Pero, ¿qué tiene en común el movimiento del software libre con las luchas de pueblos indígenas cuya supervivencia se ve amenazada?
Conversation around technoshamanism in the center of Digital Living Research Commons in the Department of Information Studies & Digital Design at the University of Aarhus.
We talked about the traditions of festivals before the festivals of technoshamanism, such as Brazilian tactical media, Digitofagy, Submidialogy, MSST (Satellitless Movement), etc. We presented the Baobáxia and the indigenous / quilombola struggles in the city and the countryside. The aesthetic manifestations of encounters of technoshamanism as well as ideas about free or postcolonial thoughts, ancestorfuturism and new Subjective territories.
Organized by Martin Brynskov and Elyzabeth Joy Holford (directors of the departament and hacklab) and colaborators as Kata Börönte, Winnie Soon and Kristoffer Thyrrestrup and students of the departament. Connection and introduction of Carsten Agger, with the participation of Fabiane M. Borges, Raisa Inocêncio e Ariane Stolfi.
“The venue was really beautiful and well-equipped, its staff was helpful
and people in the audience were friendly and interested. Everything went
completely smoothly and according to plan, and the final ritual was
wonderful with its combination of Arab flute, drumming, noise and visual
performance. All in all a wonderful event.” (Carsten Agger)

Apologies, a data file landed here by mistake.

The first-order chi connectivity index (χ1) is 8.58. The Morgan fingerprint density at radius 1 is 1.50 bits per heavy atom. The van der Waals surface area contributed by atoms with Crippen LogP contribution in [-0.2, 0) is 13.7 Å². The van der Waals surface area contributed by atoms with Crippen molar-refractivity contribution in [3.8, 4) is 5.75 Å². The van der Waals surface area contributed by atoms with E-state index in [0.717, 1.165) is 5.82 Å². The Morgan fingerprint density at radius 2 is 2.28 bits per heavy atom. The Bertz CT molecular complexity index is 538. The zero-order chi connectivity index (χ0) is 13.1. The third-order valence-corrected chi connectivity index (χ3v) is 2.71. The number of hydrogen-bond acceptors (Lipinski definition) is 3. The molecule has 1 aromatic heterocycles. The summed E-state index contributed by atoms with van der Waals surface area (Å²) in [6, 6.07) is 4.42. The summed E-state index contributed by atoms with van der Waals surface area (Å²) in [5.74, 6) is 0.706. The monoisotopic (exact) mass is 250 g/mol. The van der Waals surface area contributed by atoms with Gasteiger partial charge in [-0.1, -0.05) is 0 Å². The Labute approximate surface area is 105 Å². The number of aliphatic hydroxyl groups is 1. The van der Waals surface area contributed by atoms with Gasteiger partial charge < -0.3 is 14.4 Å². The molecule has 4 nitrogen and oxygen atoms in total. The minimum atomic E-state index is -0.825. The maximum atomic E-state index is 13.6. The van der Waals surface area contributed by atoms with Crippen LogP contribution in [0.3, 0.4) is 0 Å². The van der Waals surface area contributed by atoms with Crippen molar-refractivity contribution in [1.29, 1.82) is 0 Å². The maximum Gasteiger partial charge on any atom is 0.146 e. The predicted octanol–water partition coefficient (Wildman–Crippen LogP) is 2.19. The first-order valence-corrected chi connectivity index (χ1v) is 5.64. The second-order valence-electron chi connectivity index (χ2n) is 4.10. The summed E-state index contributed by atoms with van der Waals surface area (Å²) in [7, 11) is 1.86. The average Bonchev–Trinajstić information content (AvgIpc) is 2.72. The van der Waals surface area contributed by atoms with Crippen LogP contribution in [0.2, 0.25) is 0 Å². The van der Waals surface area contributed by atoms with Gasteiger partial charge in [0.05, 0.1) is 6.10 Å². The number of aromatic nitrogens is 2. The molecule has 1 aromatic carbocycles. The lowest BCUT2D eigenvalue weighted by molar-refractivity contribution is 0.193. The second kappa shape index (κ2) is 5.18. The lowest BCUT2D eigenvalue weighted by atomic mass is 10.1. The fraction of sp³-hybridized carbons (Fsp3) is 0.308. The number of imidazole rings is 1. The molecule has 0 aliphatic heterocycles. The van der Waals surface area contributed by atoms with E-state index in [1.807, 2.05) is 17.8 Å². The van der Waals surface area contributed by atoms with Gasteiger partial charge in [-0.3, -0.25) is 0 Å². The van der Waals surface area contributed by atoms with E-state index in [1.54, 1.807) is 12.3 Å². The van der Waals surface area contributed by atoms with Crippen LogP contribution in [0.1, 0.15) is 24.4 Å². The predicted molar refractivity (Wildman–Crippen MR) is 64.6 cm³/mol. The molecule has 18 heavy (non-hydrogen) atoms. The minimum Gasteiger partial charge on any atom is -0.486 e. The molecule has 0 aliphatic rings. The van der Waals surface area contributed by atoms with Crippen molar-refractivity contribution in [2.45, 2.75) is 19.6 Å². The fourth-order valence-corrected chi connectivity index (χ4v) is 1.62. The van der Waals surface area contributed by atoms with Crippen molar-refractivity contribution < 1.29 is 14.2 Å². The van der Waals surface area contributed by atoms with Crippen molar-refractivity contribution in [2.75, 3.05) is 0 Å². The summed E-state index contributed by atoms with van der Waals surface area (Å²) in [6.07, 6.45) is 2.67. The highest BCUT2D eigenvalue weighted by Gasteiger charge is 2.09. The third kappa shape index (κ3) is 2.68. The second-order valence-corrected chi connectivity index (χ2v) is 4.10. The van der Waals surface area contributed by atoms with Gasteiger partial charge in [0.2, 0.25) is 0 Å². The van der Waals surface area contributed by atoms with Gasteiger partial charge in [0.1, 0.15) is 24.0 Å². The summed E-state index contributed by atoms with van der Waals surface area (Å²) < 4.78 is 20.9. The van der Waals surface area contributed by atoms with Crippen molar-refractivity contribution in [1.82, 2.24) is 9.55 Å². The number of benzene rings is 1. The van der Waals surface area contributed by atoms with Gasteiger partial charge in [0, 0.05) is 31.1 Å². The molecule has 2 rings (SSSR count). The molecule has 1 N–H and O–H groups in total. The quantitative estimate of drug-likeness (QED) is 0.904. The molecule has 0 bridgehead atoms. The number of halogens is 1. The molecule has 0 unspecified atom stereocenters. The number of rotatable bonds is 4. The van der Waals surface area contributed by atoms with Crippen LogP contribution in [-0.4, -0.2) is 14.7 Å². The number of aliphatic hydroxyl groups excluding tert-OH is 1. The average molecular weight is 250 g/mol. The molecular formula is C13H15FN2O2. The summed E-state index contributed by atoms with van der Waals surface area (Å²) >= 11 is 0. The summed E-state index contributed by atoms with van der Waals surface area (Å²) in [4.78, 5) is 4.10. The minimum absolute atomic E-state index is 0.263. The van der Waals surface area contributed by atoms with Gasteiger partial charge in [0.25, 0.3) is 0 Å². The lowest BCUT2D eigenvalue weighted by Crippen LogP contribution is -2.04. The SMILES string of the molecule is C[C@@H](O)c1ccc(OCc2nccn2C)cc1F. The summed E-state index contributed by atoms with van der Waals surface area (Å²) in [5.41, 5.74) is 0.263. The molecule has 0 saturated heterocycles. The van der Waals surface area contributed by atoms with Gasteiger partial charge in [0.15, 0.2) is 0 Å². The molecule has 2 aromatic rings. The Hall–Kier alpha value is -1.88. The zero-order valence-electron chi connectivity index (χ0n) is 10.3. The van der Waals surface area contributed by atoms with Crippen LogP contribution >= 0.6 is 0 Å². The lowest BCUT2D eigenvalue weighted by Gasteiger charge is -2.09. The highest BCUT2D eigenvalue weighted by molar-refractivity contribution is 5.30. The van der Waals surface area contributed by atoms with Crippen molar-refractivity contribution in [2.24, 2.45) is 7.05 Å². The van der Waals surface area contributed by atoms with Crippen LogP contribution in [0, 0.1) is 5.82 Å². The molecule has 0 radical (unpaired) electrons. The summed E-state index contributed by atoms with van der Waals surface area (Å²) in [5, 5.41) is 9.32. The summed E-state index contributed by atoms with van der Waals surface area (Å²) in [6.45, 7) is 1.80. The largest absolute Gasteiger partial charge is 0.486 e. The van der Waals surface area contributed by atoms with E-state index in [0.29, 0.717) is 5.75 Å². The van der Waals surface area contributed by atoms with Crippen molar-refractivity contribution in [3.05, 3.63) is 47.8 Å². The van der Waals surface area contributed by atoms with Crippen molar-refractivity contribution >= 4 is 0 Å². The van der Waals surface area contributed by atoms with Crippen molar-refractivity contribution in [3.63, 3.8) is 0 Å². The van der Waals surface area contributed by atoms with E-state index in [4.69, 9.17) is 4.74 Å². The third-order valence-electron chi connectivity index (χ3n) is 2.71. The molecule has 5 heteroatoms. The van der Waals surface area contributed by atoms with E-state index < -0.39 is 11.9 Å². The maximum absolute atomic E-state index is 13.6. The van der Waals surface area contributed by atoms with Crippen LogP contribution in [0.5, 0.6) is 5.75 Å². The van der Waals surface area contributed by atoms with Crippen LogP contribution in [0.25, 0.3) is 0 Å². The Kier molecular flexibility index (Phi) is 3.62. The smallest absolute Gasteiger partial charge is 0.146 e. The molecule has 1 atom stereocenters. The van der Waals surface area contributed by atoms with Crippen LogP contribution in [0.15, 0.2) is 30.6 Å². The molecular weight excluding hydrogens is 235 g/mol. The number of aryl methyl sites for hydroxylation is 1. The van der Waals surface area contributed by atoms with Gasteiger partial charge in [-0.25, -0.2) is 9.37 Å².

“I think it was really instructive and incredibly cool to be with people who have so much knowledge and passion about the subjects they are dealing with. Communication seems to be the focal point, and there was a great willingness to let people express their minds.” (Sebastian Tranekær)
“The meeting was very diverse, the afternoon with speeches and discussion of some topics linked to the network of technoshamanism, such as self-organization, decolonization of thought, then we discussed technology and future cyborg and at the end we talked about noise and feminism. Ritual open with the participation of other people and was very curious to see the engagement, – it was a rite of rock!! ” (Raisa Inocêncio)”
It was so nice to see Aarhus again, this dome of vision is really special place, thank you to all of you!! We did just one day of meeting and we could not listen everybody, but I am sure it is just the beginning!!! I agree with Raisa, it was a rite of rock-noise. (Fabiane M. Borges)
Amalia Fonfara: (Greenland 1985) Artist and shamanic practitioner based in Trondheim. Since 2010, Amalia Fonfara has lived in Norway. She holds a bachelor of fine art (2013) and an international master of fine art (2015), from Norwegian University of Science and Technology in Trondheim. Fonfara has studied different esoteric practices, including spiritism, shamanism and contemplative healing practices. She is currently doing a one year study prg. at Scandinavian Center of Shamanic Studies in Sweden. In her artistic practice the perception of reality, imagination and spirituality are closely connected and intertwined. Will present the Invisible Drum project at this event. www.amaliafonfara.com
Ariane Stolfi: Architect, composer, programmer and musician, transits between languages. Doctorate candidate on Sonology (ECA-USP), researching interactive interfaces on web technologies, has made installations and performances such “Hexagrama essa é pra tocar” and “Cromocinética”. Joined festivals such Submidialogias, #DisExperimental, Virada Cultural and Dissonantes, mantains finetanks.com experimental netlabel and collabotates with Sonora feminist collective.